NASA's New Spacecraft Lands In Oklahoma City
OKLAHOMA CITY - It's the future of America's space program, but it's deeply rooted in the past.
NASA's new Orion spacecraft made a stop in Oklahoma City this week at Science Museum Oklahoma. The ship is the same one used in the PA-1 Pad Abort Test at White Sands Missile Range on May 6, 2010. It's being moved to the Kennedy Space Center in Orlando, Florida with stops in Oklahoma City, Dallas, and Huntsville.
The Orion MPCV (Multi-Purpose Crew Vehicle) looks very much similar to the old Apollo design. That's not a mistake. Larry Price, deputy program manager of the Orion program for Lockheed-Martin maintains that the well-recognized shape of the new craft is intentional, mainly because the Apollo program was so successful.
"Going back to a shape that was a proven shape on Apollo, we have all the data from the twelve flights back into the atmosphere," said Price. "That we can build on to have a more reliable system at much lower cost and development schedule."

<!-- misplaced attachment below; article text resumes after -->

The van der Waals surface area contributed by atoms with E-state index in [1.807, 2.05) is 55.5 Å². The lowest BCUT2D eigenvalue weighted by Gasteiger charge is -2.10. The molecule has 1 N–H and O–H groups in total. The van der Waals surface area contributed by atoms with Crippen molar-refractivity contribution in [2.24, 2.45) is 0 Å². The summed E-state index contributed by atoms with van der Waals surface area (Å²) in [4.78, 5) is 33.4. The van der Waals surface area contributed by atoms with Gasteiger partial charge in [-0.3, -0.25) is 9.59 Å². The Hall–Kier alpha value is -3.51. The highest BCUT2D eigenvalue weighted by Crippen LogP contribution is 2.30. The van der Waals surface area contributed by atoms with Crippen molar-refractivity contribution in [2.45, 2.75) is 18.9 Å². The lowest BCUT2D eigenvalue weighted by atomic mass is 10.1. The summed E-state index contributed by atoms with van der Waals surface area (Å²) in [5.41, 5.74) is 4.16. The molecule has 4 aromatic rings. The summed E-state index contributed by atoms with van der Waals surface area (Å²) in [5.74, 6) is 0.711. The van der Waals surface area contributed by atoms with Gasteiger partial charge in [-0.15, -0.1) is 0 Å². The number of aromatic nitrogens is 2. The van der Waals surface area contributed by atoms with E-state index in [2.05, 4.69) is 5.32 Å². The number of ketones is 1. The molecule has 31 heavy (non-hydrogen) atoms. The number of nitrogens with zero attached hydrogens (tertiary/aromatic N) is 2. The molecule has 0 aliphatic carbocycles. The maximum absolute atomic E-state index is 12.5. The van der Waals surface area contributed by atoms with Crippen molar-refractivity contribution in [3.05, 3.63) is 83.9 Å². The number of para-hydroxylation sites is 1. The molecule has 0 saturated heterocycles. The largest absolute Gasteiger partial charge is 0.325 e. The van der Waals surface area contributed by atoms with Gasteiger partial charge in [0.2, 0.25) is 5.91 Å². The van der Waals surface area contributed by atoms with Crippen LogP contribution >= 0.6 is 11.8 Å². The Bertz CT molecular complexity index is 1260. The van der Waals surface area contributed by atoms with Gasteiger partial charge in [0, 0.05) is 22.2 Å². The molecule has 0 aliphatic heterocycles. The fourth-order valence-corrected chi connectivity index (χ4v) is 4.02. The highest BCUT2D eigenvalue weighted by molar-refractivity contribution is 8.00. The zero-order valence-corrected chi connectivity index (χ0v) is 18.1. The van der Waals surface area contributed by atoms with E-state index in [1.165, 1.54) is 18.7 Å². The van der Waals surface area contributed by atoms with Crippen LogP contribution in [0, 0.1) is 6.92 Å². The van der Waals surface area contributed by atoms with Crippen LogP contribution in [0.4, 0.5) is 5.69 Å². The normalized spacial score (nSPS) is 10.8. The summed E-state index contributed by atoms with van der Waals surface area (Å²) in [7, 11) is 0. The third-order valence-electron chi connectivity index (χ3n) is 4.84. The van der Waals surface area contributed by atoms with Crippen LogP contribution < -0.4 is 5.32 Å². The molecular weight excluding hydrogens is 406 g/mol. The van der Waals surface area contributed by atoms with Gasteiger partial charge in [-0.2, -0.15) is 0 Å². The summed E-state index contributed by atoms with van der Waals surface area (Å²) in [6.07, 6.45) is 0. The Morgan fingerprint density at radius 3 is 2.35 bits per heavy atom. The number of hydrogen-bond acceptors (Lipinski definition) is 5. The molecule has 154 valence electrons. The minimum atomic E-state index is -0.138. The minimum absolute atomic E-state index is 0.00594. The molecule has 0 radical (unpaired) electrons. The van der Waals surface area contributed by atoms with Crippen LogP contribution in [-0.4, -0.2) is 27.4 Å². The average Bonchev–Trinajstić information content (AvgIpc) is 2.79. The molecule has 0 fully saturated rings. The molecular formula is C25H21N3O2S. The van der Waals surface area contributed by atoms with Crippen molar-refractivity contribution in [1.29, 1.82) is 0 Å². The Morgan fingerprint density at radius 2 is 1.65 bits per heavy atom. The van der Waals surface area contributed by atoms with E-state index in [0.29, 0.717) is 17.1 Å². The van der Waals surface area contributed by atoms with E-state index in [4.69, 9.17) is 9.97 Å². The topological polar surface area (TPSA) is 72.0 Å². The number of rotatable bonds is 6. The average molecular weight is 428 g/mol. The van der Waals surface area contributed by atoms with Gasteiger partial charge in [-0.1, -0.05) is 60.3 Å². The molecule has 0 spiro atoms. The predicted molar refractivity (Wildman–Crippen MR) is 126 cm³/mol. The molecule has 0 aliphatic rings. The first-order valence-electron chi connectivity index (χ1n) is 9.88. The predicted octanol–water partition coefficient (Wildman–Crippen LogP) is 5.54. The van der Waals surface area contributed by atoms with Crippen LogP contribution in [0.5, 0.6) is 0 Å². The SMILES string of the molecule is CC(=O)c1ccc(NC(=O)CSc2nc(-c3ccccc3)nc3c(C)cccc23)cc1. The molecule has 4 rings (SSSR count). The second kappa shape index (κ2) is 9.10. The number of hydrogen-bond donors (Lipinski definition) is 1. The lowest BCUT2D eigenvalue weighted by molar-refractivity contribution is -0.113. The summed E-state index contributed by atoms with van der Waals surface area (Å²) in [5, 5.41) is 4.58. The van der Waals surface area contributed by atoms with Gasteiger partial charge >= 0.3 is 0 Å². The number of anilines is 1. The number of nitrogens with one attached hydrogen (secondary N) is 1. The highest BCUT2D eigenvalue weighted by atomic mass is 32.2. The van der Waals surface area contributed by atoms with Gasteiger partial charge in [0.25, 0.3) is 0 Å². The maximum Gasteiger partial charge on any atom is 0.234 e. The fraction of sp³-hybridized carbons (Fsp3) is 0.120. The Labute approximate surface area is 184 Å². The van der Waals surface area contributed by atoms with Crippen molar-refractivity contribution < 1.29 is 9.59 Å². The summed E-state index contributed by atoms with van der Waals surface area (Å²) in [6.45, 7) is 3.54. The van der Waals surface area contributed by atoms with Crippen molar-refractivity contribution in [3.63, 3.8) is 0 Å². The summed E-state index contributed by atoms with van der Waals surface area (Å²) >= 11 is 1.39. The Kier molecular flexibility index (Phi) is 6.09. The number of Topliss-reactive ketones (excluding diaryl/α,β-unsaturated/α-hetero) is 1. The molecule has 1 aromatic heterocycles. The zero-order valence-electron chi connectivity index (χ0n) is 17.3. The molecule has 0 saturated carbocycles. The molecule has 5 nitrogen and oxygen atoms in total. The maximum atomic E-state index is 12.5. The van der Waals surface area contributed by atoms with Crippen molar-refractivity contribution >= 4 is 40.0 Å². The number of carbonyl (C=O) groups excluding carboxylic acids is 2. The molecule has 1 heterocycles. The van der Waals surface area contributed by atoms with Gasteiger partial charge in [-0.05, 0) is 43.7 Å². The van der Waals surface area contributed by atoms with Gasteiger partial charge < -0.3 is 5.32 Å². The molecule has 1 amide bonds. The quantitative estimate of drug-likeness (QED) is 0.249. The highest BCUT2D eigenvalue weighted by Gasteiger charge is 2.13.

NASA's new exploratory mission needed a new craft, since the Space Shuttle had performed all the duties it had been designed for.
"It weighs about two hundred and fifty thousand pounds," said Price. "This weighs about a tenth that much."
Shelly Domotor made the trip from Tulsa to Oklahoma City to see the Orion spacecraft, and took several pictures.
"I was nine years old when Alan Shepard went up," said Domotor. "They used to do assemblies at school, and we used to go and listen to it."
Domotor, along with several others, signed one of Orion's panels that had been removed to see inside the ship. She's happy that Orion's design pays homage to the U.S.'s space history.
"What's old is new," laughed Domotor. "If it's not broken, don't fix it."